Treasure Island – Chapters 7-9

In general:

Squire Trelawney hires a schooner, which is a ship with two (or more) masts – a foremast and a mainmast. They were built sturdy, to withstand storms and such, but were also fast. Smaller schooners were ideal for pirates because they could travel quickly and hide. Here’s more on schooners.

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Discussion questions:

1. The original title of Stevenson’s story was ‘The Sea Cook.” Which title works better? And, why would Stevenson have chosen that title?

2. Why is Jim excited to see these sailor in Bristol, with their brawny arms and earrings, when they might not be so different from those who destroyed his family’s inn? What does this say about Jim’s change in focus?

3. Naivete is a big theme in this section, with both Jim and Squire Trelawney trusting in appearances, especially that of Long John Silver. How has Stevenson played with their expectations and ours? What do you think of Silver? Do you trust him?

4. Pirates in stories over the past 150 years have followed in Silver’s footsteps. How does he epitomize the idea of a pirate?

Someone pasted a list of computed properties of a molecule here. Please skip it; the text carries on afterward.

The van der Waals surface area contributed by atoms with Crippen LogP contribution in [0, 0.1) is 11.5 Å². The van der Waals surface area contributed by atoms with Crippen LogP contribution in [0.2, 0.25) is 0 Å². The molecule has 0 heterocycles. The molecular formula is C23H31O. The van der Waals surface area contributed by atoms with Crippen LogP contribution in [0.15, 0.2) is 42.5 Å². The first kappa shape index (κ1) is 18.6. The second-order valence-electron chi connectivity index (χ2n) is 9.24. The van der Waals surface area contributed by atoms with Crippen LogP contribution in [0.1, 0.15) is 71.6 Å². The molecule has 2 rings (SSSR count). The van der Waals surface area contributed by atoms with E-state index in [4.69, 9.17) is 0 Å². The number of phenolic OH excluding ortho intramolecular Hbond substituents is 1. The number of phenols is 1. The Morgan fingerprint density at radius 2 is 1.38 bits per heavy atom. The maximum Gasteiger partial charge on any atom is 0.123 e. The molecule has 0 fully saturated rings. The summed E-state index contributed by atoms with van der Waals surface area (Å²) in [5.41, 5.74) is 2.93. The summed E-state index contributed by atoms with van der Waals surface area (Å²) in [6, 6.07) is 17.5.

5. What do you think about Captain Smollett and his predictions?

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Notes and Quotes:

  • “The Squire has been talking after all.” Doctor Livesey’s wry observation.

(What does this tell us about the squire? Or the doctor for that matter. Methinks this does not bode well for the rest of the journey, lol!)

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  • Jim, in finding the cook, was told to look for the “sign of the ‘Spyglass.'”

(The spyglass keeps coming up – the brass one Bill had when we met him, the name of Silver’s tavern, the area on the map…what are the connotations here?)

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  • “The secret has been told to the parrot.'” Captain Smollett says as he lists the things he’s uncomfortable with.

(A little bit of humor here – love the idea that the captain is “lower” in the need-to-know chain than the parrot!)

 

  • The moral of the fable of the mountain and the mouse is: big outcry, little outcome. The doctor alludes to this about Captain Smollett’s protestations. I think the reverse might end up being true!

 

More:

If you want to learn more about pirate ships, here’s an interesting documentary on them, as well as about some of the pirates who inspired Stevenson’s story.

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